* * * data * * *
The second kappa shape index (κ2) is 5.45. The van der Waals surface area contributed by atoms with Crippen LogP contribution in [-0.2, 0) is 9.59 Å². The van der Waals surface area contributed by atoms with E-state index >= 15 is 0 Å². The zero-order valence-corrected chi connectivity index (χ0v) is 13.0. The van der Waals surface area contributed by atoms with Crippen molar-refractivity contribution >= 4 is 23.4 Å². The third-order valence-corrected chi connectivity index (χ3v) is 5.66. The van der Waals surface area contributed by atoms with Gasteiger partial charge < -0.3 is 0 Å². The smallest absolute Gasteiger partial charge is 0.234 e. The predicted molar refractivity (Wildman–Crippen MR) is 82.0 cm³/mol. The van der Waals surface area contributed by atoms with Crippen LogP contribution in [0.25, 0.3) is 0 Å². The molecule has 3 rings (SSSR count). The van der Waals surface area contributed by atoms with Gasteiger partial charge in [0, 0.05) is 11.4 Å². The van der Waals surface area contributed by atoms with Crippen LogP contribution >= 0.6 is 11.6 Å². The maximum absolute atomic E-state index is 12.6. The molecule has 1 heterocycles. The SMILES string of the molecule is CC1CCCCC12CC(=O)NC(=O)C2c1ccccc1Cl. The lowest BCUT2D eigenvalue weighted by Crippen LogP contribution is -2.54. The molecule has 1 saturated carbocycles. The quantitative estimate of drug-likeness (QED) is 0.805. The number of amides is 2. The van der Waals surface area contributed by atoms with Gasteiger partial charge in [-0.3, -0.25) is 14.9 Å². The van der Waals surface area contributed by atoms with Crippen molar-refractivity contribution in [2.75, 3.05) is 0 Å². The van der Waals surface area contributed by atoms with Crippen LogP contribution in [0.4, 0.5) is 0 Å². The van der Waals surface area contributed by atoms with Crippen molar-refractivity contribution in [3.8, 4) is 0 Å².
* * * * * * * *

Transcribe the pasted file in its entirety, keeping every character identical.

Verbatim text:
The second kappa shape index (κ2) is 5.45. The van der Waals surface area contributed by atoms with Crippen LogP contribution in [-0.2, 0) is 9.59 Å². The van der Waals surface area contributed by atoms with E-state index >= 15 is 0 Å². The zero-order valence-corrected chi connectivity index (χ0v) is 13.0. The van der Waals surface area contributed by atoms with Crippen molar-refractivity contribution >= 4 is 23.4 Å². The third-order valence-corrected chi connectivity index (χ3v) is 5.66. The van der Waals surface area contributed by atoms with Gasteiger partial charge < -0.3 is 0 Å². The smallest absolute Gasteiger partial charge is 0.234 e. The predicted molar refractivity (Wildman–Crippen MR) is 82.0 cm³/mol. The van der Waals surface area contributed by atoms with Crippen LogP contribution in [0.25, 0.3) is 0 Å². The molecule has 3 rings (SSSR count). The van der Waals surface area contributed by atoms with Gasteiger partial charge in [0, 0.05) is 11.4 Å². The van der Waals surface area contributed by atoms with Crippen LogP contribution >= 0.6 is 11.6 Å². The maximum absolute atomic E-state index is 12.6. The molecule has 1 heterocycles. The SMILES string of the molecule is CC1CCCCC12CC(=O)NC(=O)C2c1ccccc1Cl. The lowest BCUT2D eigenvalue weighted by Crippen LogP contribution is -2.54. The molecule has 1 saturated carbocycles. The quantitative estimate of drug-likeness (QED) is 0.805. The number of amides is 2. The van der Waals surface area contributed by atoms with Gasteiger partial charge in [-0.3, -0.25) is 14.9 Å². The van der Waals surface area contributed by atoms with Crippen molar-refractivity contribution in [2.75, 3.05) is 0 Å². The van der Waals surface area contributed by atoms with Crippen LogP contribution in [0.4, 0.5) is 0 Å². The van der Waals surface area contributed by atoms with Crippen molar-refractivity contribution in [3.8, 4) is 0 Å².